Artist's conception of a possible exterior re-design of the Rossland Museum.

Final Rossland Museum consultant report released

Biggest hurdle facing the Rossland Historical Museum is finding the money needed to fund the $3 million price tag for its renewal concept.

The price tag on the Rossland Historical Museum’s renewal concept is sizable and is the biggest hurdle the city’s venerable facility now faces, says the museum society president.

Libby Martin said the $3-mllion estimate for the entire project is sizable, but it can be broken down into smaller, more digest-able modules so the entire vision could be achieved in stages as the money becomes available.

Charting the financial path is the key right now, and any potential museum friends to ferret out funds could be made at the next public meeting in the second week of April, Martin said.

“We’re hoping there would be some members of the community that would be interested in helping with securing some of the initial funding for the museum, some that are familiar with the granting process,” she said.

“It’s a bit of a call for knowledgeable people to help out.”

The next step for the museum advisory committee will be to figure out a funding formula, based on a combination of grants, corporate sponsorship and partnerships with senior levels of government.

The consultant hired to develop the renewal concept, Don Luxton of Vancouver, provided a list of various funding agencies.

The costs of the renewal concept have been determined through an order of magnitude for each phase that can proceed independently as required.

The priorities for the plan have been determined so that the renewal can proceed in a “logical manner” as funds are secured, Luxton’s final report read.

There is no more quibbling on the specifics of the plan, said Martin.

“We’ve pretty much agreed that we like the overall plan, it’s a question of the money,” she said. “If we get the money for the first phase, we’ll go ahead. And then we’ll go after money for the next phase.”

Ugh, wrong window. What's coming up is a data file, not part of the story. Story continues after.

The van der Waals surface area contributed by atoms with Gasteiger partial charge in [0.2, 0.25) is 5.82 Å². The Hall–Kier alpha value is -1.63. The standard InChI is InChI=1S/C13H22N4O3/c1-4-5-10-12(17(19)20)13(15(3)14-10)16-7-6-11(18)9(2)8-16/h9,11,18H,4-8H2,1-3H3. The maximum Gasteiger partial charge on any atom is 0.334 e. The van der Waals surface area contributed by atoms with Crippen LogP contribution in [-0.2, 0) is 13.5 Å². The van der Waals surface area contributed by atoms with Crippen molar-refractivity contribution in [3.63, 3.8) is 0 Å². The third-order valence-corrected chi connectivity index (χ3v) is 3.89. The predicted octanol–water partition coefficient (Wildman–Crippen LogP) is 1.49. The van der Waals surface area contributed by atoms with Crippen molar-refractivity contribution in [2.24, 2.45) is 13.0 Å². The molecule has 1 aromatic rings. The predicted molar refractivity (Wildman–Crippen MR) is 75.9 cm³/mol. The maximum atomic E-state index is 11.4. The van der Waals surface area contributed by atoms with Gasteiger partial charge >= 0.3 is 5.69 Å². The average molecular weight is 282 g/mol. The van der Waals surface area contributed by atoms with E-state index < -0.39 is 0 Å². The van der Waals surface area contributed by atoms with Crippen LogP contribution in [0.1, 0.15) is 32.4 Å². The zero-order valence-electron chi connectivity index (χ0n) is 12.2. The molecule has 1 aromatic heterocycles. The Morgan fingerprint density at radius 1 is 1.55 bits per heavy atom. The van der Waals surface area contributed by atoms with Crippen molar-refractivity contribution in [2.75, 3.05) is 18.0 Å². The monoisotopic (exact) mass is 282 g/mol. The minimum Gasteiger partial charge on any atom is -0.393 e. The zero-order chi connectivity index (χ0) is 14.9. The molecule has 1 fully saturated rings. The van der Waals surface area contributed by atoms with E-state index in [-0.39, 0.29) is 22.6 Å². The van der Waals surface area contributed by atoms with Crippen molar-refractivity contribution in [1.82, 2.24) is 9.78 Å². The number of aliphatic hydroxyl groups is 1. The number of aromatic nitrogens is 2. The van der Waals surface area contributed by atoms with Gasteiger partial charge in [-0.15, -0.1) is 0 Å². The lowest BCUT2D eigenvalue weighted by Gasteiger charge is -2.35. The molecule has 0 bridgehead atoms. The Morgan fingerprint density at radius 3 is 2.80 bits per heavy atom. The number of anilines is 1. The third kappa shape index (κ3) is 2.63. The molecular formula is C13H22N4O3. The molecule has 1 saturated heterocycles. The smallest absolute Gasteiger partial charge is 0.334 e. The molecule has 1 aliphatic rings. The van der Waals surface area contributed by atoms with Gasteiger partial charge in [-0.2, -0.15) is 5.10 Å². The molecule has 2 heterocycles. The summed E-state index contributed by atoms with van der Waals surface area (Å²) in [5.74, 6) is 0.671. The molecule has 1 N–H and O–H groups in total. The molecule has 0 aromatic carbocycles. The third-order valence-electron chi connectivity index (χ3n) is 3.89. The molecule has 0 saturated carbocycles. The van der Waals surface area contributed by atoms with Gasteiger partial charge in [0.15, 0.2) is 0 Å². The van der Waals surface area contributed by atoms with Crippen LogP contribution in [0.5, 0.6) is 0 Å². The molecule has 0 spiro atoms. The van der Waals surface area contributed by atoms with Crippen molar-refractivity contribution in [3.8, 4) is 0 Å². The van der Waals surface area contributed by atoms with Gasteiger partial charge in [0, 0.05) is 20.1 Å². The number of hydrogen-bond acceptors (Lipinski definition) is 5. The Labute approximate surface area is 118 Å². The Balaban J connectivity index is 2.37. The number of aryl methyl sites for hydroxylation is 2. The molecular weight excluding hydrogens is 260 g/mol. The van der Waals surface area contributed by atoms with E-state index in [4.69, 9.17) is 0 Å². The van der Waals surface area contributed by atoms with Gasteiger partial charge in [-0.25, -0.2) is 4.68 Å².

The renewal concept has been developed with the intention of meeting senior government criteria for funding without compromising local identity and programming.

To get there, some of the next steps include setting up a fundraising committee, initiating a capital fundraising campaign and approaching senior levels of government to determine levels of project support and appropriate funding programs.

As well, corporate and community partners will be identified, and grant applications will be initiated.

The report will go public in the second week of April, although it is available in its entirety on the city’s website.

The reason for the concept

When the city’s museum lost access to tours of the Le Roi Mine two years ago it left a hole bigger than the shafts sunk into the earth’s crust on Red Mountain.

Closed permanently over safety issues arising from the instability of the rock encasing the mining tunnels, the mine tour was the major drawing card for the museum, and its loss nearly folded the museum’s hand.

Visits to the Rossland Historical Museum plummeted as a result—dropping by over half in one year—prompting the formation of a Museum Advisory Committee to investigate a way to stop the bleeding and rehabilitate the institution.

The renewal concept

The concept includes recreating a section of underground mine tunnel (21 metres, 70 feet), complete with rocks, rails and water drips.

The renewal concept would open up the interior, creating a larger entrance gallery and adding on a full glass, well-lit atrium to welcome people into the museum.

It would include sections on geology, power, community history (including skiing and mountain biking) and the history of mining. The current ski shed section of the museum would be demolished and the ski artifacts brought into the body of the museum.

As well, the outside artifacts would be housed in an industrial shed—built in a style evoked by the time period—with level access and siting to create an outdoor stage for events and classes.

The shed would help tie together the exterior artifacts and create and secure the assets as well.

Space for research would be created, as well as centralizing storage and maximizing and rotating the exhibits on display.

The exterior could also reflect the mining history, with metal cladding—possibly zinc—adorning the exterior in a decorative way.

Signage outside of the museum and within the city would also be improved, helping direct people to the museum.


Total Budget: approximately $3 million

• Museum building: $2,085,000 for 10,700 sq. ft. = $195 psf

• Shed building: $490,000 for 1,920 sq. ft. = $255 psf

• Artificial rock, allow $200,000

• Exhibit design and fabrication, allow $225,000

Order of magnitude costs only.


• Entry gallery $240,000 (includes $100,000 demo, disposal and hoarding costs)

• Mining experience $630,000 (includes $50,000 demo/disposal costs and part of cost of metal roof across entire back of building)

Artificial rocks $200,000, includes design of tunnel and mine entrance.

• Atrium $420,000 (Atrium and mining experience could be built concurrently)

• Industrial building shed $490,000

• Screen/sign/site work/exterior walls/windows $375,000

• Interior renovations $420,000 (includes $80,000 structural and $200,000 mechanical/electrical)


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